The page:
Nasty Games of Hide and Seek in the Registry; Nepenthes

Published: 2005-08-24
Last Updated: 2005-08-29 12:31:50 UTC
by Daniel Wesemann (Version: 1)
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What started like a nice and quiet day ended with the potential for lots of nasty surprises. A reader alerted us to a vulnerability note published by <A HREF="">Secunia</A> that on first sight did not appear to be overly scary. Once we started to play with it, though, the nastiness became apparent: An overly long registry entry can be added, but won't be shown by regedit and regedt32. Even better, all registry entries that get added afterward under the same key, even if not overly long, will be hidden as well.
[Pause, to give your wheels some time to spin]
Yes. This allows to add hidden entries under the famous HKLM\Software\MS\Windows\CV\Run. Entries that you can't see with regedit, but that will just as faithfully get run at startup.


For a little good news, while regedit is completely blind, the command line "reg" utility can see the entries, apparently.

C:\>reg query HKLM\Software\Microsoft\Windows\CurrentVersion\Run

is the command to use. If it shows you start-up entries that you can't see in regedit, you just found a glitch in the Matrix.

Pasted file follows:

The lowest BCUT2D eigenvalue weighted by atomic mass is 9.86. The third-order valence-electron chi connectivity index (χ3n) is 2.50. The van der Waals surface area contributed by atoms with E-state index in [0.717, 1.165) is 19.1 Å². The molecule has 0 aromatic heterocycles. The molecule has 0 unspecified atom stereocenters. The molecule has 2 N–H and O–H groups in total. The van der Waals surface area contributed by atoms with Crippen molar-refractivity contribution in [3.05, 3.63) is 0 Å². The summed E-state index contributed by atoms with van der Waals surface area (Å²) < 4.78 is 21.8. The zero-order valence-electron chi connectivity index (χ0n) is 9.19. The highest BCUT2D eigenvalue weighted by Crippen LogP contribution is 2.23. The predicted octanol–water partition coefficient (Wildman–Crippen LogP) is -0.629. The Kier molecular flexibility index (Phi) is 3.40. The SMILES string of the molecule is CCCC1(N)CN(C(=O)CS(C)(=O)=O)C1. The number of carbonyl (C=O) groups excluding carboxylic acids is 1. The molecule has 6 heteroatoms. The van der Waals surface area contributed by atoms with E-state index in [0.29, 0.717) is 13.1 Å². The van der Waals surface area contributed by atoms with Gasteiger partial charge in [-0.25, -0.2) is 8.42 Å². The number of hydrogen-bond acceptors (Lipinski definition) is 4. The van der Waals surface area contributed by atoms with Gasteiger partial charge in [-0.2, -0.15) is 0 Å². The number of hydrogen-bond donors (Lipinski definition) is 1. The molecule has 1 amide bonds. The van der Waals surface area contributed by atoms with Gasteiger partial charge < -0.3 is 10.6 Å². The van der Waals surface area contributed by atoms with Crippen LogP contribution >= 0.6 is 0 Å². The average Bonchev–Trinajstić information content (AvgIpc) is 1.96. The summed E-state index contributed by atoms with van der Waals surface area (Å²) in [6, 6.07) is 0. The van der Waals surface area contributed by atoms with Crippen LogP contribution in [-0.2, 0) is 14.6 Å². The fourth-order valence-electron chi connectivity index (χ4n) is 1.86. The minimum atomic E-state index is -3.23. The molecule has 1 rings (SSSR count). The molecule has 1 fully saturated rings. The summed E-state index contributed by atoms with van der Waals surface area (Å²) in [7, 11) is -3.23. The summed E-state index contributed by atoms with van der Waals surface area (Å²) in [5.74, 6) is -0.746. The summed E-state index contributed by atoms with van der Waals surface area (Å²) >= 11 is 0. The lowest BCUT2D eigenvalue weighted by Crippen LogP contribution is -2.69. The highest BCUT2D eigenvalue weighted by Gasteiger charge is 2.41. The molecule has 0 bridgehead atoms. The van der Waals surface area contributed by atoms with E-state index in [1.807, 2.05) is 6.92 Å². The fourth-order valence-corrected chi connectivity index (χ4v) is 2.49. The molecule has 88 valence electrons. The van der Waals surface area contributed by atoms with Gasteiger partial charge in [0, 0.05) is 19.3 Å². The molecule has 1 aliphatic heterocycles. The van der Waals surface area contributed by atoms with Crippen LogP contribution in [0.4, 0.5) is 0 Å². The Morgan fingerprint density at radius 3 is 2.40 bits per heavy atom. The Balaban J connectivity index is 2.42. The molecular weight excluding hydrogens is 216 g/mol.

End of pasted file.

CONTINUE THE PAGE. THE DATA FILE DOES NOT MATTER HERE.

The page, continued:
Another faithful tool that doesn't lie like regedit is the tried and true "Autoruns" from Sysinternals:


Once you've found them, getting rid of the offending registry entries isn't too easy, either. What worked for us during the tests was again "Autoruns" from Sysinternals, presumed you use the current (8.13) version. Older versions seem to occasionally choke on the long value name. Another approach one of the handlers used successfully was to do a "reg export" on the command line of the entire "Run" key. Then he manually deleted the entire "Run" key from the registry, edited the exported file to remove the offending values, and re-imported the reg file, thus recreating the "Run" key.

Of course, the usual disclaimer applies when you are monkey-wrenching the registry. You have been warned.

Let us know!

If you come across a tool that does or doesn't show or remove these hidden values, please let us know. We'll update the diary accordingly.

Update 20:21 UTC: Spybot S&D, AdAware and MS AntiSpyware Beta don't seem to find anything offending with the long value names. "Show Autostarts" of MS AntiSpyware Beta does not list the hidden values (values added after one with a long name). Spybot S&D TeaTimer will intercept these values when they are being added.


Every now and then, news like the news above end up pushing other good stuff out of the diary. Thus, just briefly: If you like "mwcollectd", the automated malware sample collector, chances are you'll like Nepenthes even more.


Daniel Wesemann

(with lots of research help from the entire handler gang)
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